lost population, (that) the decline is
slowing and it's beginning to turn
around ...
CompuWare building a new head-
quarters downtown (means) probably
3,000 new employees who weren't here
and will have spinoff affects, will attract
other smaller businesses. So I'm
encouraged about the trend, though it's
not a slam dunk ...
If you drove through the downtown
today the most striking thing would be
the absence of retail and the number of
really abandoned first level shops. I vis-
ited enough cities lately to know that it's
a common problem.
Unless you have more people liv-
ing in your cities, you're not going
to attract the retail you want or hold
it. And that's why we, working with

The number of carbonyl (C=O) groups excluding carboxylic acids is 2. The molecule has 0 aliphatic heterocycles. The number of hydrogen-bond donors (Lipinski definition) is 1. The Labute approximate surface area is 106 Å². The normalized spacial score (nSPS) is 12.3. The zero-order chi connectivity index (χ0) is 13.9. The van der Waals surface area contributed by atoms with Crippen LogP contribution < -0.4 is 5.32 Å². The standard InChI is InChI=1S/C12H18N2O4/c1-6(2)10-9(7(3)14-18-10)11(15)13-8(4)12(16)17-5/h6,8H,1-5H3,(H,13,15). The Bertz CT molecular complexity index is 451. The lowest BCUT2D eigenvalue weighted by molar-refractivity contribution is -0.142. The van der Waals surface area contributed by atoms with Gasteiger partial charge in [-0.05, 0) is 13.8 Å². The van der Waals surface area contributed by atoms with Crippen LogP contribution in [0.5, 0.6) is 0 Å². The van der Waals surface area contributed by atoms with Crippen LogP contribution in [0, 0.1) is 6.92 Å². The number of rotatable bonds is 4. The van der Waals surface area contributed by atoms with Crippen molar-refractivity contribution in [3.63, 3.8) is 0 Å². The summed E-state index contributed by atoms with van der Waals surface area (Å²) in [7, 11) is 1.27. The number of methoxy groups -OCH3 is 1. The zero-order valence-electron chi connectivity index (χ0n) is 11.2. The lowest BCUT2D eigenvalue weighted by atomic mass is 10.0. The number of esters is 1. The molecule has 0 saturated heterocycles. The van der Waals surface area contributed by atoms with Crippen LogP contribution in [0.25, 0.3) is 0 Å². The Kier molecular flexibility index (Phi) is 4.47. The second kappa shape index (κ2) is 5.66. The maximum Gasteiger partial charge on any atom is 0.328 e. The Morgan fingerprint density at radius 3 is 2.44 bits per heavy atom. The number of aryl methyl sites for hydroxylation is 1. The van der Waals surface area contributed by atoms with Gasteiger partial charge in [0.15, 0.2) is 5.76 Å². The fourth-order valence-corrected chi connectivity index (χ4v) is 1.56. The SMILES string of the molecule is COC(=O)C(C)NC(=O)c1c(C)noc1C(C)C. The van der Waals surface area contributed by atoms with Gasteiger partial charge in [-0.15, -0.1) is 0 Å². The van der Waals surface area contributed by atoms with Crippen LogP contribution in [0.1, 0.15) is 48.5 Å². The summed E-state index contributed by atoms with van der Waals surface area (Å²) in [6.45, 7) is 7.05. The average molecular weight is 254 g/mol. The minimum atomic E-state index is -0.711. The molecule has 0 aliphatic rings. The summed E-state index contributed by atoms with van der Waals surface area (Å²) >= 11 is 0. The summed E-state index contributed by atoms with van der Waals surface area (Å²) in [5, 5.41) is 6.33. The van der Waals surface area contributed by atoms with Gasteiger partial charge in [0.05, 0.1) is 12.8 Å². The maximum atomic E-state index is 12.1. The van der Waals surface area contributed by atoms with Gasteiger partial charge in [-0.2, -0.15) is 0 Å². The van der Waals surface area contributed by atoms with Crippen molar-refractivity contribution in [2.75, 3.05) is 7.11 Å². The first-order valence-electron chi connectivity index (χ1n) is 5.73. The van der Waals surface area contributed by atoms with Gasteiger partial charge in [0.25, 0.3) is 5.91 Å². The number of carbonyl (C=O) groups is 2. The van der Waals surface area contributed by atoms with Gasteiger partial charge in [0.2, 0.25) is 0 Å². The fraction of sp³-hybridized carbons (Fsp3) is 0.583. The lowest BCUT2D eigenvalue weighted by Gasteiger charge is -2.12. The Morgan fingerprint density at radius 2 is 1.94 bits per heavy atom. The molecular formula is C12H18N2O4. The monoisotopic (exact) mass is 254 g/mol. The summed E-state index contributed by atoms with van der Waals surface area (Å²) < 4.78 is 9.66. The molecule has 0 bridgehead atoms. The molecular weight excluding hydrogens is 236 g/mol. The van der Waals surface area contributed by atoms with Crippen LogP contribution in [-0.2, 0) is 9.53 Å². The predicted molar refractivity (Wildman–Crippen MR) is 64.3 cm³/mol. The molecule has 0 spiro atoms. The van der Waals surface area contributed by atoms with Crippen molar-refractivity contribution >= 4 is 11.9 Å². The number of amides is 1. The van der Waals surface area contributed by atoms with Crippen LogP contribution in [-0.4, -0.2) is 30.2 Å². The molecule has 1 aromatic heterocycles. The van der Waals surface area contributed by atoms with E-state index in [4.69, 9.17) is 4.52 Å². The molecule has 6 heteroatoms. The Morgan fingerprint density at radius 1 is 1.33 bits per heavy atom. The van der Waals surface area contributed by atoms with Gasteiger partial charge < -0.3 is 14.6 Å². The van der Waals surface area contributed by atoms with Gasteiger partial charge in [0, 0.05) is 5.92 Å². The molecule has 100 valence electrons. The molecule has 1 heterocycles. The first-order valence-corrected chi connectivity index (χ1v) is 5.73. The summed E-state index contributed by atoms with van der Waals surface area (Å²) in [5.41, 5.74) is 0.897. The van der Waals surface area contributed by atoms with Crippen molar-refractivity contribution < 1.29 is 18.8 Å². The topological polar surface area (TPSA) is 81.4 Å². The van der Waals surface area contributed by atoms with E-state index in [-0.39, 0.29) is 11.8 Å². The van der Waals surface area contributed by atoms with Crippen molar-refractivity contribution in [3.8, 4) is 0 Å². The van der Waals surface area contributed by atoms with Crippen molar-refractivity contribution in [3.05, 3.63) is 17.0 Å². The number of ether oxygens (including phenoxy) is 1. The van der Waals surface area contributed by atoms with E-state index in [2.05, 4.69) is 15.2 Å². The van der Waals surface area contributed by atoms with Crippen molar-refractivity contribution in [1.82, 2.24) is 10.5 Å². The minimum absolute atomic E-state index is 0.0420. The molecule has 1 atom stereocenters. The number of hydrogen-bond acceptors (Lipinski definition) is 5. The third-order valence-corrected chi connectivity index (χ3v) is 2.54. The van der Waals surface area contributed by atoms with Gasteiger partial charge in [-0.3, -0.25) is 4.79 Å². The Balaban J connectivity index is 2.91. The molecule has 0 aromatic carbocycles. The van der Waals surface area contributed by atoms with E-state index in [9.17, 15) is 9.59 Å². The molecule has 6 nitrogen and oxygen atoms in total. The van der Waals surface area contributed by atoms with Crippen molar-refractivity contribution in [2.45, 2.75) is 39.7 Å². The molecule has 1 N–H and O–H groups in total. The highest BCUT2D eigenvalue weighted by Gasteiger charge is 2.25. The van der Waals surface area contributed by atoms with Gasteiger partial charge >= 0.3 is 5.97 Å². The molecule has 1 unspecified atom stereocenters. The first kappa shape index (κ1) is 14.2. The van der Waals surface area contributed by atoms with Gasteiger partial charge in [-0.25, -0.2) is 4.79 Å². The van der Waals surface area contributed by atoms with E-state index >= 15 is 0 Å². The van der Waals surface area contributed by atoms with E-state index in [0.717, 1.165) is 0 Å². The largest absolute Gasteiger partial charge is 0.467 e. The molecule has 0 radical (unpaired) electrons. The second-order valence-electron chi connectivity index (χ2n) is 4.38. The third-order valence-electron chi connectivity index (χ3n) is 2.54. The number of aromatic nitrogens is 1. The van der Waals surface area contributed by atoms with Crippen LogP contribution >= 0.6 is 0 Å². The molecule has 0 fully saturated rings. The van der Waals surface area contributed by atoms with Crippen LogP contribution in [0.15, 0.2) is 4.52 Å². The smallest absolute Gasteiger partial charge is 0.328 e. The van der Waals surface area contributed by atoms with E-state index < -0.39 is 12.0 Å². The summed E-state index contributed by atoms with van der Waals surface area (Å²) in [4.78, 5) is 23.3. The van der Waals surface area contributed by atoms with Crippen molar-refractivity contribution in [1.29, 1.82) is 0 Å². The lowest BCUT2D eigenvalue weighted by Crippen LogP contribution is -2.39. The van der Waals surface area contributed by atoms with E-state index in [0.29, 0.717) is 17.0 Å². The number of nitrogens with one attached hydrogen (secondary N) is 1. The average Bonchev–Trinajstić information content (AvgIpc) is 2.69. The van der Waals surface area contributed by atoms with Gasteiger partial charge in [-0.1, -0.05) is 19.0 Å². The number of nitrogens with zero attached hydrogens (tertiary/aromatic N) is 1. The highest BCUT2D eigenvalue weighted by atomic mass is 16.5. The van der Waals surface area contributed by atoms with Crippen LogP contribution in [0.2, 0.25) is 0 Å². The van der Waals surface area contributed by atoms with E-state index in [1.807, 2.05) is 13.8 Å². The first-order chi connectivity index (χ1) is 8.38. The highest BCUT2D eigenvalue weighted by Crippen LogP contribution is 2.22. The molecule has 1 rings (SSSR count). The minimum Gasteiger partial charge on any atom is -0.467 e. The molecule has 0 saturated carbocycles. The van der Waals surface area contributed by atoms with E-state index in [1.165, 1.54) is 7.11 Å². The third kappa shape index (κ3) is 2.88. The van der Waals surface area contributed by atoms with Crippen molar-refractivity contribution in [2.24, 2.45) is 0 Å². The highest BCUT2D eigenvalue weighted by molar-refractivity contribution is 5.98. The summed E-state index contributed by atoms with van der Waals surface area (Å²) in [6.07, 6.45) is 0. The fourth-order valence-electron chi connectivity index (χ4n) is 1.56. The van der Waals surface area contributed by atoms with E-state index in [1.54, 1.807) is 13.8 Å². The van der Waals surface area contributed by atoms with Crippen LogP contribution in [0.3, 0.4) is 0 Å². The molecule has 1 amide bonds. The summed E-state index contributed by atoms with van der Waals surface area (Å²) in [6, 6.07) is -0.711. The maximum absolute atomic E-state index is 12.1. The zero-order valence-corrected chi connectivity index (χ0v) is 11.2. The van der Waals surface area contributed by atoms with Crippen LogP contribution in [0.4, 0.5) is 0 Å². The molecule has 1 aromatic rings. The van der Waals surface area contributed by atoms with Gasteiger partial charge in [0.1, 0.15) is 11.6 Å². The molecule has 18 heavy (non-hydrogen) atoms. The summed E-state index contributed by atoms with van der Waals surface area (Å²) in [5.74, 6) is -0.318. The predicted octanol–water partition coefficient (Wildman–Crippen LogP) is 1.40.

the Greater Downtown Partnership,
Detroit Economic Growth
Corporation, are focused mainly on
building conversions for residents.
We think the retail will probably
follow the residents. There will be
some retail mainly restaurants,
entertainment venues, that are
attracted by the new stadia. But
when it comes to shopping for
everyday necessities - food, cloth-
ing - we need more residents in
town. Downtown.
TMD: So how do you get them to
come together, the residents and the
commercial aspect? Which do you think
will come first and then which will fol-
low?
PH: Well the commercial has come
first in the central business district. But
now you're beginning to see more inter-
est in taking some of the older buildings
that used to be retail and turning that into
housing. So there are an encouraging
number of loft developmepts happening.
I think we will see much more growth
of residential and potentially retail if we
See HILLEGONDS, Page 12B

RANDOM
Continued from Page 10B
TMD: I bought one to New York
round-trip for $90 about two
weeks after the IIth. Do you still
think I should go? I'm leaving
tomorrow.
R: I might be a little worried, but
security is higher all over and New